• In some cases your personal preference is the decision maker but there’s one advantage indexed annuities have over fixed annuities
    • Indexed annuities offer 10% free withdrawal and most fixed annuities only offer interest withdrawals, making them identical to bonds in regards to creating income
    • Using something similar to the flex strategy requires larger withdrawals in order to really get the most growth from the remainder of your portfolio

Ok, this is a general list and requires much more detail that I plan to build into this over the coming weeks.  When you create an income plan it takes a specific level of care and consideration.

First you need to have enough money to retire.  This mostly depends on how much income you need but additional expenses are important as well so you can get as close to the total as possible.  One person I recently met with had every planned car purchase and home improvement project planned for the next 20 years.  It doesn’t mean it will happen that way but it gave him the opportunity to text the viability of various income plans.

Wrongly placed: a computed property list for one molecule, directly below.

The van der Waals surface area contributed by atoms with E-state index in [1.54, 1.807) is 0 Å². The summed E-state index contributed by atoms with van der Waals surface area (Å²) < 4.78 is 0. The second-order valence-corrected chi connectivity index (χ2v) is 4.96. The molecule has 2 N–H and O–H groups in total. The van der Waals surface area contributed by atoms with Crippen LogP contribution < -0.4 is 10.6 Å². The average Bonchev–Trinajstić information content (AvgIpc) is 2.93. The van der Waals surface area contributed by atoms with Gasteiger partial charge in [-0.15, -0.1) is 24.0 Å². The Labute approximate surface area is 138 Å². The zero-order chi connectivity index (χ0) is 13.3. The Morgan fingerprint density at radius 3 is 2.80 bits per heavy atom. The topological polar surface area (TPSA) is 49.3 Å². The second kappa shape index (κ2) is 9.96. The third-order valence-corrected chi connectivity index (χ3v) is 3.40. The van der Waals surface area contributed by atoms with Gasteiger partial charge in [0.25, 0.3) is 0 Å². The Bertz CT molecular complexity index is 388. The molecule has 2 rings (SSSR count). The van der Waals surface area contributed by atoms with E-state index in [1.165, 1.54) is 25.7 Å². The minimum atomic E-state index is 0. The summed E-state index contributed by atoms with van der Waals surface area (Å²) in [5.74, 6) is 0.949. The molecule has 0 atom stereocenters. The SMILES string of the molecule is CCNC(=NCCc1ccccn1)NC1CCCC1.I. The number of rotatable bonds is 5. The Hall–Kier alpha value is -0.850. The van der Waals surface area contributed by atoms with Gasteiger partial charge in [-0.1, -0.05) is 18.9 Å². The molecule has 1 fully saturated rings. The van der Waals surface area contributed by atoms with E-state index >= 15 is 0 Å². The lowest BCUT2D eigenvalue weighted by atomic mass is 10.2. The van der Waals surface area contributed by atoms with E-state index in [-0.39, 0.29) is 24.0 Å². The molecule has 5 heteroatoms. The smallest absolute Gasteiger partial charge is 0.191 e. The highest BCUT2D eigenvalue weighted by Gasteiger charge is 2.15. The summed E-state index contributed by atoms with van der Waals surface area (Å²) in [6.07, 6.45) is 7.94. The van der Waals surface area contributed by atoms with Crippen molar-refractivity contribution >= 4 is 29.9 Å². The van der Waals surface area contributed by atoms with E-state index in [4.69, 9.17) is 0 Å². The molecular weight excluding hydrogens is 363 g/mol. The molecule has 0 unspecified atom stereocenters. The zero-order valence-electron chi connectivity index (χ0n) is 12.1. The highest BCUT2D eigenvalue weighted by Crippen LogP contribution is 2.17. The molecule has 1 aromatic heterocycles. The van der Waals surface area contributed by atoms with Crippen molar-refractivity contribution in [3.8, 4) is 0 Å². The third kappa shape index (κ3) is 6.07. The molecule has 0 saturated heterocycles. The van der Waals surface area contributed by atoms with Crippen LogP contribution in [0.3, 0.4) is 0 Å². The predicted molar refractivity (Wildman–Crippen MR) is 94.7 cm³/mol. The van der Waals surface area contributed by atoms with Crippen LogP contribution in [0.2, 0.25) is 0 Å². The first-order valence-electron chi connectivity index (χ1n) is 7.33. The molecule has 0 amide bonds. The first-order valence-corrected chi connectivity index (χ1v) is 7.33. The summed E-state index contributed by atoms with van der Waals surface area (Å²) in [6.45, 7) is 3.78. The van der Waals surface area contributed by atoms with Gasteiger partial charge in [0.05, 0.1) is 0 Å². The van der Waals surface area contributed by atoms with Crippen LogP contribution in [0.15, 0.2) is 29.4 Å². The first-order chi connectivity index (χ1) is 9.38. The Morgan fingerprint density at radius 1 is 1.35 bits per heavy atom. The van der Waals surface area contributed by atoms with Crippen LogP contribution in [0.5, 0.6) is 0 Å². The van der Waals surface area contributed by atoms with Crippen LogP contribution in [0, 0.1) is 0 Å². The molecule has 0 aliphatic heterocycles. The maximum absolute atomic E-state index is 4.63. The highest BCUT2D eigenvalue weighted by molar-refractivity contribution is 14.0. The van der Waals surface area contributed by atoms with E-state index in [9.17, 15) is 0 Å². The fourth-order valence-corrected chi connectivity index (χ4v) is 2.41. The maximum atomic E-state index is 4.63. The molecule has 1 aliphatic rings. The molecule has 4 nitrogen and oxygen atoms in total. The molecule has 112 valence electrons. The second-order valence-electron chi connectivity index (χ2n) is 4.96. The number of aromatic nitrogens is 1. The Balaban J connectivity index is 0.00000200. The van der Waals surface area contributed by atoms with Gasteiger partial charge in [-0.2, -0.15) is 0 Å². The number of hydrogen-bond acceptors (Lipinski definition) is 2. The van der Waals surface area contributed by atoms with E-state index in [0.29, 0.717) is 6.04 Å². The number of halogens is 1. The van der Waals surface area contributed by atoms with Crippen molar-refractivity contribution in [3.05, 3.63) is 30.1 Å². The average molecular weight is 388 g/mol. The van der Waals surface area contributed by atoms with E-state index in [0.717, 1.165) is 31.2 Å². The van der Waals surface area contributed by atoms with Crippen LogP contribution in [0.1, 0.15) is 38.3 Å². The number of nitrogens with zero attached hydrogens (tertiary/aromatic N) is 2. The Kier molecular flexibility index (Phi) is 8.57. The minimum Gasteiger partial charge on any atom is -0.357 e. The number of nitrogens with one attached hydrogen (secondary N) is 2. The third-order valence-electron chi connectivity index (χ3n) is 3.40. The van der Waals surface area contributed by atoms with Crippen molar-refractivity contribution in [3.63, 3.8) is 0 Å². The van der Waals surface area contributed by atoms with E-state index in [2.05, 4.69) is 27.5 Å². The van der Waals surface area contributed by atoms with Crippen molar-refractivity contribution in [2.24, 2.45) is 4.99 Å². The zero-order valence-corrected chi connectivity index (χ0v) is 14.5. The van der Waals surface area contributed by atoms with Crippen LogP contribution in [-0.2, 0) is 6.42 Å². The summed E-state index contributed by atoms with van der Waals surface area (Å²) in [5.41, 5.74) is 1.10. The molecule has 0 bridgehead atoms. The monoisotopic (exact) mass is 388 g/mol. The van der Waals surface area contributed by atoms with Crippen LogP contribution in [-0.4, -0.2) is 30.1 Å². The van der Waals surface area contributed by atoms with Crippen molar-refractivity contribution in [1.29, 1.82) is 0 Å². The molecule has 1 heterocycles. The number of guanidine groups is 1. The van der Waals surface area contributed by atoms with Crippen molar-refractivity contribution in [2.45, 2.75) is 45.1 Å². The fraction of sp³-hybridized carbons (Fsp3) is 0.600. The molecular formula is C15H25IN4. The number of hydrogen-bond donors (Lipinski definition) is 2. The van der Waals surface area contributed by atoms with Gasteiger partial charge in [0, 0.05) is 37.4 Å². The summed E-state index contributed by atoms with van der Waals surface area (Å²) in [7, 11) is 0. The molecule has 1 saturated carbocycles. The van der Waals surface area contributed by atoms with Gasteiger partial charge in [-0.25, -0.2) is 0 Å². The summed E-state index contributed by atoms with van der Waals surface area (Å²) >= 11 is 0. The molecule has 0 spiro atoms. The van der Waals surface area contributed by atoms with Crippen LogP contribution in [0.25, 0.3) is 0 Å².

Next, you need to make sure that any qualified money in your IRA/401(k) is specifically considered as part of any income and allocation plan.  Lots of people have been sold annuities that cover income needs in their 60s that won’t work as well once RMDs are added to the equation at age 70.  And likewise, many advisors propose annuities that require deferral past age 70.  In either case RMDs were not considered and one person had a larger than expected tax burden while the other purchase an annuity that never created the intended benefit.